In “Balancing Care and Authenticity in Digital Collections: A Radical Empathy Approach to Working with Disk Images,” Monique Lassere and Jess M. Whyte provide a balanced perspective on archival processing with AI tools. They specifically place disk image preservation issues within a radical empathy framework, outlining how preserving disk images may harm records’ subjects, donors, and other stakeholders due to privacy concerns. Preserving disk images provides an authentic record with clear provenance and authority; however, this approach considers the disk image from a sociolegal viewpoint. There is also institutional risk associated with preserving a disk image containing sensitive data that may or may not be processed in a timely fashion and with not treating the data with care. The question is one of balancing privacy with access and assessing the risk of jeopardizing one or both. AI tools can help redact sensitive data on disk images, thus protecting the records’ subjects and lowering institutional risk. Once sensitive data has been redacted, the records can potentially be made available to the public per the archival institution’s mission. 

Lassere and Whyte make a number of recommendations for archivists who want to use AI tools in their workflow. From a technical standpoint, these tools need to showcase transparency in how they work: there needs to be clear documentation and reporting of the tools’ functionality and usage, clear evidence of content deletion, and ease of adoption and use. However, the authors clearly underscore that radical empathy doesn’t mesh well with automation. Tools can help archivists, but archivists still need training and time to perform acceptable acquisition and oversee the use of these tools. In other words, in a radical empathy framework, archival processes need humans to work alongside technology to ensure decisions can be made slowly given their subjective, contextual, and shifting nature. Most importantly, archivists need to collaborate with IT departments, the institution’s administration, records’ subjects, donors, and researchers with the primary goal of mitigating risk for all parties. Perhaps archivists need to acknowledge their acceptable risk and collect less: if you can’t ethically steward without risk, don’t acquire it.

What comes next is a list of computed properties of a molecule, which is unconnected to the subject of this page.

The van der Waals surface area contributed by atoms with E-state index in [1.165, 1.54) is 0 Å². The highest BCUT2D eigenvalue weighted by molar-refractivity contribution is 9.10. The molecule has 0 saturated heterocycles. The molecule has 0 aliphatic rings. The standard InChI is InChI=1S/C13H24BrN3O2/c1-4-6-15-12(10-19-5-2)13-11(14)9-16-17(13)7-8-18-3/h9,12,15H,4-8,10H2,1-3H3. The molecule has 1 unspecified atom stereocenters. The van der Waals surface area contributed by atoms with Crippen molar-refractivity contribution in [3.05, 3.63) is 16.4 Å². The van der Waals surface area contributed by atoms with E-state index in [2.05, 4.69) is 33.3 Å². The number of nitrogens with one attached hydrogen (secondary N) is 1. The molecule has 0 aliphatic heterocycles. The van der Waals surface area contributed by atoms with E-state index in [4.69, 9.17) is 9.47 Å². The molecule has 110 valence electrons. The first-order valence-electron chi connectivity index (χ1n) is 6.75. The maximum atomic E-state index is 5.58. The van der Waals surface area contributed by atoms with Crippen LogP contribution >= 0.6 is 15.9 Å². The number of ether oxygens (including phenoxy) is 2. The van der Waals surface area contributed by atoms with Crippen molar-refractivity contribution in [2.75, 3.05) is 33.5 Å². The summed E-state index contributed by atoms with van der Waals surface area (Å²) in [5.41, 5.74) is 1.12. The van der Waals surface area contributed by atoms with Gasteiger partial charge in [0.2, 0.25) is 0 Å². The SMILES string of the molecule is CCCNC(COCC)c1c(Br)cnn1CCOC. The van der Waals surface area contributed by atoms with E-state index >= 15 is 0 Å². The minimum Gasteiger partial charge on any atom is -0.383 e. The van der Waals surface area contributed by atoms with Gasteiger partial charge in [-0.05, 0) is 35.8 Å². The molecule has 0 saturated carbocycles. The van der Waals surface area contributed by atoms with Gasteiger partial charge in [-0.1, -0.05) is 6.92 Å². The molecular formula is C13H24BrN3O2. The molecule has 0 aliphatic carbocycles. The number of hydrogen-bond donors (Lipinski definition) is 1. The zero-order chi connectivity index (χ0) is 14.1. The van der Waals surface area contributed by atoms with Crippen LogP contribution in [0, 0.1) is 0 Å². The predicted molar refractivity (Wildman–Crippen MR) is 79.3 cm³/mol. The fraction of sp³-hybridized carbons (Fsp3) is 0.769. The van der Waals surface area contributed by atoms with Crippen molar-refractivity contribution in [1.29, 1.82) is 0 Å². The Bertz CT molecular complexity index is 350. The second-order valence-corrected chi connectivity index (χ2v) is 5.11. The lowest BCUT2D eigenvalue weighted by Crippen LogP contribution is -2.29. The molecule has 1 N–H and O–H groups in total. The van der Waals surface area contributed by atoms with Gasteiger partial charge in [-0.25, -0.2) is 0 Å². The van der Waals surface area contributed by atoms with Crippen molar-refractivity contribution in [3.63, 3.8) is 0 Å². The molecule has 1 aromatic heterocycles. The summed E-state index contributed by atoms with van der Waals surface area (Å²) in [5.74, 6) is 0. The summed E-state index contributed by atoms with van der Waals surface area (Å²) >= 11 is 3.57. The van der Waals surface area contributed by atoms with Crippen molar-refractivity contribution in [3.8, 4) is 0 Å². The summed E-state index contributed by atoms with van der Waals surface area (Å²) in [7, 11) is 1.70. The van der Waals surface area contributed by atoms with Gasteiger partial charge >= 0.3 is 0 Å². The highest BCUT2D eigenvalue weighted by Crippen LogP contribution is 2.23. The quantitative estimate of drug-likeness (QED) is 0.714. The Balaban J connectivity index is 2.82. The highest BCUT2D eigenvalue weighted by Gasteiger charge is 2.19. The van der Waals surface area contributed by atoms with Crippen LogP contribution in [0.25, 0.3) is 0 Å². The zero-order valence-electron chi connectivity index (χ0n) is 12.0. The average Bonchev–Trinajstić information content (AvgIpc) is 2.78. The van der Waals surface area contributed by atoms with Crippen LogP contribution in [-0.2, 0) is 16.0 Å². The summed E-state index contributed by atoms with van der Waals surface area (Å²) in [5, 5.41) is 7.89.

In “After the Digital Revolution: Working With Emails and Born-digital Records in Literary and Publishers’ Archives,” Lise Jaillant draws similar conclusions when considering dark digital archives that are intended to be public but are locked away due to their sensitive nature. Regarding access, Jaillant recommends collaborating with donors, advocating for open data and improved text mining tools, and improving graduate student training in digital curation and AI. Engaging donors fits into a radical empathy approach: not only is this collaborative and builds relationships with archivists and records creators/subjects, but it also gives the donor agency in determining their own balance between privacy and risk. Jaillant also advocates for involving researchers to work with archivists instead of waiting for archivists to process records and make them available. This requires a code of ethics on the part of the researcher and requires that the researcher understands the research context.